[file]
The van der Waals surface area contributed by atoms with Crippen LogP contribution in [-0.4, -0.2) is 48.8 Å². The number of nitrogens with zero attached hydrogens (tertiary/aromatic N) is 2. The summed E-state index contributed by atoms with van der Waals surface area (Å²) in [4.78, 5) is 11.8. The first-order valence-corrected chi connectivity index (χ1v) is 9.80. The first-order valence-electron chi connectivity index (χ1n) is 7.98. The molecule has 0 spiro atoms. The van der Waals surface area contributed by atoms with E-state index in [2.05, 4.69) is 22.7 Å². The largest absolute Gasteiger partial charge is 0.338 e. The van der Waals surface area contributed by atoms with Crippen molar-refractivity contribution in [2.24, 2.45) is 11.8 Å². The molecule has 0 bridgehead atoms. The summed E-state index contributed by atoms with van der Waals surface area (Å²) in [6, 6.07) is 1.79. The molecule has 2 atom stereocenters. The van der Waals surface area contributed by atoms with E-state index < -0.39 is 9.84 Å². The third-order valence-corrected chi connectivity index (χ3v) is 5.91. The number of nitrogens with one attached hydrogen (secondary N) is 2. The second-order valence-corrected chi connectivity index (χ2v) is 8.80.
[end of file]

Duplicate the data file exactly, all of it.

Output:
The van der Waals surface area contributed by atoms with Crippen LogP contribution in [-0.4, -0.2) is 48.8 Å². The number of nitrogens with zero attached hydrogens (tertiary/aromatic N) is 2. The summed E-state index contributed by atoms with van der Waals surface area (Å²) in [4.78, 5) is 11.8. The first-order valence-corrected chi connectivity index (χ1v) is 9.80. The first-order valence-electron chi connectivity index (χ1n) is 7.98. The molecule has 0 spiro atoms. The van der Waals surface area contributed by atoms with E-state index in [2.05, 4.69) is 22.7 Å². The largest absolute Gasteiger partial charge is 0.338 e. The van der Waals surface area contributed by atoms with Crippen molar-refractivity contribution in [2.24, 2.45) is 11.8 Å². The molecule has 0 bridgehead atoms. The summed E-state index contributed by atoms with van der Waals surface area (Å²) in [6, 6.07) is 1.79. The molecule has 2 atom stereocenters. The van der Waals surface area contributed by atoms with E-state index < -0.39 is 9.84 Å². The third-order valence-corrected chi connectivity index (χ3v) is 5.91. The number of nitrogens with one attached hydrogen (secondary N) is 2. The second-order valence-corrected chi connectivity index (χ2v) is 8.80.